Monday, March 22, 2010

Getting From Point A to B

There are a million things I do in my day-to-day life that are boring. They’re just not noteworthy. I have to drive to school to drop off the kids, clean the dishes, odds and ends, just like everyone else.

Getting in my car and driving to the doctor’s office is on auto-pilot. It’s not something you pay more attention to than you have to, and most of us won’t even remember the drive if it’s a place you drive often enough. Now, if on the way to my doctor’s office, someone in a mask holding a bag of loot from a bank heist jumps into my car and orders me to drive, and throws me into the middle of a police chase – well, that’s noteworthy. That would definitely make it into the story, in fact, it probably is the story.

Working on my wip, I notice the points I get a little stuck, that I have to write through, are the transitions. You have to get your characters from point A to point B. Often, you can skip the middle. Your reader doesn’t need to see them driving to the next destination. Sometimes skipping over the interim is awkward, it leaves your reader a little in the dark because they don’t know how they got from this scene to that scene. Most of the time, this can be cleared up in a simple sentence or paragraph, though.

The thing I keep reminding myself is that every sentence I write needs to serve a purpose to THE STORY. I bold that because it’s something I need to remember. My writing doesn’t need to serve me as the author, but the story as a whole. When I get stuck at those transitional scenes, for me the biggest question is, “What purpose does this serve to the story?” It might flesh out the character or propel the plot – the best scenes will do both. But if all I’m doing is trying to get from this bit of action to that bit of action, it’s probably going to get cut. It doesn’t need to be there.

Novels don’t work like real life and it’s something that I need to constantly remind my own self of. If I look back at the work and know that I’d skim all that bullshit if I was reading someone else’s novel, I know I need to cut it in mine.

So how about you? How do you get your characters from point A to point B? Do you write it all out and cut some later? Do you not worry about transitions and just write from scene to scene? And do you ever get stuck trying to figure out how to get these people from here to there without either boring or confusing your audience?


Stephen Parrish said...

What surprises me is how often people advise me to explain something they figured out themselves. As though other readers won't get it. Traveling from one place to another is a good example (um, he drove?), but even more mundane things too, like---believe it or not---why a woman happened to have a purse with her.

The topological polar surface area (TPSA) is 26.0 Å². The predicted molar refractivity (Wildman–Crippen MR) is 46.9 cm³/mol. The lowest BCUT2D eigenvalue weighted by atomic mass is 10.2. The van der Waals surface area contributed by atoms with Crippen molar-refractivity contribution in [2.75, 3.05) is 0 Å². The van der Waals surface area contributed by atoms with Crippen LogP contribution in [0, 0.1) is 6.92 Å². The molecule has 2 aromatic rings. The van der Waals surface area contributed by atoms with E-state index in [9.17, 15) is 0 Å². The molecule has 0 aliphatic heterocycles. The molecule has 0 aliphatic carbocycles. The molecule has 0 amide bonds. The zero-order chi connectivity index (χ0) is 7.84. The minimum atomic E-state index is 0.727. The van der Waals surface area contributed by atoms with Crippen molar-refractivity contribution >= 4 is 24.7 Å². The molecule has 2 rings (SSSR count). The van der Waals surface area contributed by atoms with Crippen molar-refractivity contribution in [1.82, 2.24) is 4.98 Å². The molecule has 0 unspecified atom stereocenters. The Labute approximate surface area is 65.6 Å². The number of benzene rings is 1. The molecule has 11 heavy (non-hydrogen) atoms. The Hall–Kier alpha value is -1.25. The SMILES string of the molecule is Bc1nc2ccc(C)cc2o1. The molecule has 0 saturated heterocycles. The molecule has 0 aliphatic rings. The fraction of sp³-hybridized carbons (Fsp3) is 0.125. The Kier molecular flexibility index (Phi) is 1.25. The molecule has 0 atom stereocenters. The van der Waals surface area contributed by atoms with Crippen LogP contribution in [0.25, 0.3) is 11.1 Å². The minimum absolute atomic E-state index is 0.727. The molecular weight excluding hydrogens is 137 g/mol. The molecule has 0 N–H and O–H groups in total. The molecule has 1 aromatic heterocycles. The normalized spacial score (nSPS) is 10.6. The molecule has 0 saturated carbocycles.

In general, if it doesn't have to be explained, it shouldn't be explained.

Merry Monteleone said...

As though other readers won't get it.

That's it exactly!!! I know whenever I get overly wordy or explain too much, what I'm really doing is second guessing my ability to bring the reader into the story. I'm worried they won't get it because I didn't set the scene well enough. But what it reads as isn't lack of confidence in my own ability - it reads as arrogance. It reads as the author calling their reader an idiot.

Ideally, I think the more you can leave for the reader to figure out, the more they feel a part of the novel. Now to just implement that advice in my own writing :-)

sex scenes at starbucks said...

You know, I just had one of those in my current draft today, and I did a scene break.

Merry Monteleone said...

Hi SS@S,

More often than not, I think scene breaks are the perfect way to handle those transitions. Even when it's not the perfect answer, it works well enough in rough draft to at least keep you moving on to the next scene.:-)

Jean Ann Williams said...

I write it all out and cut and add later. I am too into the creative process of that first draft. I go on auto pilot and don't concern myself with anything except getting down what I mean to say. Yep, I rewrite. A lot!

And yes, I insult my readers all the time. For shame!

Like your posts, Merry.

Merry Monteleone said...

Hi Jean Ann,

I insult my readers, too, that's what editing is for :-)

I'm doing more editing in this first draft than I did in my previous wip's first draft... and I didn't do any editing in the first draft of the first novel I wrote... I think my own process just keeps changing a bit as I go... don't know if that's good or not, yet, hopefully it'll help with the revisions though.